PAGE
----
However, the benefits usually outweigh the risks. According to Think with Google, the secret to successful influencer marketing is relinquishing control. And that’s exactly what Clorox brand Brita did last year when it paired NBA superstar Stephen Curry with YouTube creator and social influencer King Bach. This unlikely collaboration resulted in compelling content that resonated with Bach’s audience and a hilarious YouTube-first ad that generated over two million views and an increase of mobile search results by 2,000%.

Myth #3: It’s not for me

One of the most common misconceptions out there is that influencer marketing only works for beauty, fashion and lifestyle brands. In October 2017 however, Google tested nine additional categories, including auto, alcohol, snacks, and toys. Across all nine categories, working with influencers lead to increases in brand metrics, from familiarity to affinity to recommendations.

A compelling B2B case study comes from SAP, an ERP (enterprise resource planning) application that focuses on finance, logistics, and human resources. During their 2016 annual conference SAPPHIRE, SAP decided to widen its appeal by working with 11 influencers to create interview-based video content of the conference. The influencers successfully live-streamed to about 80,000 people who could not attend the event – when the conference itself had 20,000 attendees.

Myth #4: Only big will do

Aside from being able to reach niche audiences, micro-influencers generate almost 7x more engagement compared to macro-influencers with a large following.

Micro-influencers also tend to have better engagement rates. Markerly studied Instagram engagement and found a surprising trend. As an influencer’s number of followers increases, their number of likes and comments from followers goes down.

In their analysis, Markerly determined that:

Instagram users with fewer than 1,000 followers generated likes 8% of the time;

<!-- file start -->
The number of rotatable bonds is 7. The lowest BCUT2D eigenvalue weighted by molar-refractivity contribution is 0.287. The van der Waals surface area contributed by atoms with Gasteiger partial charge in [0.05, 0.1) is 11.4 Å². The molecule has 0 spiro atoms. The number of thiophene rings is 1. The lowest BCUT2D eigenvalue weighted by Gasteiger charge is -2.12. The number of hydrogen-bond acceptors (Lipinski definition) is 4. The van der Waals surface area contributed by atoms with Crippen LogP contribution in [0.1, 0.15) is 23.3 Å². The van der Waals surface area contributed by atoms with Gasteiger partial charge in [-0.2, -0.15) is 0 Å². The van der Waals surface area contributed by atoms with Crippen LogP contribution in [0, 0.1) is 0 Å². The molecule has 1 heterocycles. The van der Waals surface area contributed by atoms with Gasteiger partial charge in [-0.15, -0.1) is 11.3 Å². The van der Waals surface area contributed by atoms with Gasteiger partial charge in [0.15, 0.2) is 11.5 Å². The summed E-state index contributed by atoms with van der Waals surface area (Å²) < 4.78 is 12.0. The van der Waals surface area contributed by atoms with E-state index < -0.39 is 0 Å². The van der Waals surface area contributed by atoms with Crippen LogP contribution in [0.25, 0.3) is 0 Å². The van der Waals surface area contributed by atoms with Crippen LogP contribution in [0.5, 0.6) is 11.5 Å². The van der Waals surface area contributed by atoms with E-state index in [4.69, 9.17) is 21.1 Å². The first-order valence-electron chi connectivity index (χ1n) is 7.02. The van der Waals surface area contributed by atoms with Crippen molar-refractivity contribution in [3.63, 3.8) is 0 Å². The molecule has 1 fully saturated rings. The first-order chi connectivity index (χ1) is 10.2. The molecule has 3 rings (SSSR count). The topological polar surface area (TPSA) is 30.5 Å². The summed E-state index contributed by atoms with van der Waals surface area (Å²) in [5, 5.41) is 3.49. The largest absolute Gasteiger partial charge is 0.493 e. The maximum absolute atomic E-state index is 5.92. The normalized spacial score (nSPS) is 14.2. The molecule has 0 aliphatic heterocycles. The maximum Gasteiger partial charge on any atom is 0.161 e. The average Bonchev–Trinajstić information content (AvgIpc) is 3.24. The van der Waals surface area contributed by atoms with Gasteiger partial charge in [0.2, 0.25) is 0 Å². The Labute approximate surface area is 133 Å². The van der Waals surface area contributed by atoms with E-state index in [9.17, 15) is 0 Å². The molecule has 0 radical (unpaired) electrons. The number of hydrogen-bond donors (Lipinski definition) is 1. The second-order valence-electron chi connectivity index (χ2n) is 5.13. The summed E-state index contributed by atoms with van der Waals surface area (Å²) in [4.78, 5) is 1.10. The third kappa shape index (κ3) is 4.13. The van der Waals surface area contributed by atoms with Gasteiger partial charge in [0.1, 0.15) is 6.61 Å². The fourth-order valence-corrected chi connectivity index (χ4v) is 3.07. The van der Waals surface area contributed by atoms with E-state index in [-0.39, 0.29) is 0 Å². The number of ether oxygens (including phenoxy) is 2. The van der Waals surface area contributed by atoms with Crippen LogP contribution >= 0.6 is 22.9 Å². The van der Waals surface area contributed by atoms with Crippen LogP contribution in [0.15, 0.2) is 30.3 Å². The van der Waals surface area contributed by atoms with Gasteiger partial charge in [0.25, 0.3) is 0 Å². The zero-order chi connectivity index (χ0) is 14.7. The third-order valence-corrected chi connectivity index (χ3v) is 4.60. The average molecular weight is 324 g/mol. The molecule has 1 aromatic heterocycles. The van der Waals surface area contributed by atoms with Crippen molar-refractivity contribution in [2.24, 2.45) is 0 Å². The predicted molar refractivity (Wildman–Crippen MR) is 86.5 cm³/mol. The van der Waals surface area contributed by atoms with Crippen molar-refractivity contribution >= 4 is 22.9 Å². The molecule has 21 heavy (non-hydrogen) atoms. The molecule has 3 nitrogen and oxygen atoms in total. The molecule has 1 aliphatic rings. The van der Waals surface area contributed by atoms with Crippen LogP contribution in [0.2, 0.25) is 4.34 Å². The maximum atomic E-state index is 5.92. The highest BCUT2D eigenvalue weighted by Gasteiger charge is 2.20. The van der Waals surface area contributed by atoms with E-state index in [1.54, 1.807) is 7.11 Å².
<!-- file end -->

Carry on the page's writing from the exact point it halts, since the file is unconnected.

Users with 1,000-10,000 followers earned likes at a 4% rate;
Users with 10,000-100,000 followers achieved a 2.4% like rate;
Users with 1-10 million followers earned likes only 1.7% of the time.

Myth #5: Influencers are hard to find

There are a myriad of tools you can use to find the right influencers for your campaign, as well as manage the relationship with them, oversee campaign development and access analytics. Some of the most popular on the market are  Heepsy, Klear, BuzzSumo, Socialbakers, Onalytica, AspireIQ and HYPR. The latter is the largest influencer discovery tool that houses over ten million contacts in their database and over one billion social accounts. In other words, the Google of influencer search engines. HYPR considers itself a “talent agnostic” search engine, as it relies on data, not opinion, to determine who is an influencer.

Are you looking to integrate influencers into your marketing strategy? Bookmark works with brands to develop customized content programs that resonate with their audiences and drive engagement, turning every activation into a compelling and measurable experience. 

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Presented during Tug Life IV, a four-day conference in London on automotive, retail, artificial intelligence, marketing, sales, tech and futurism.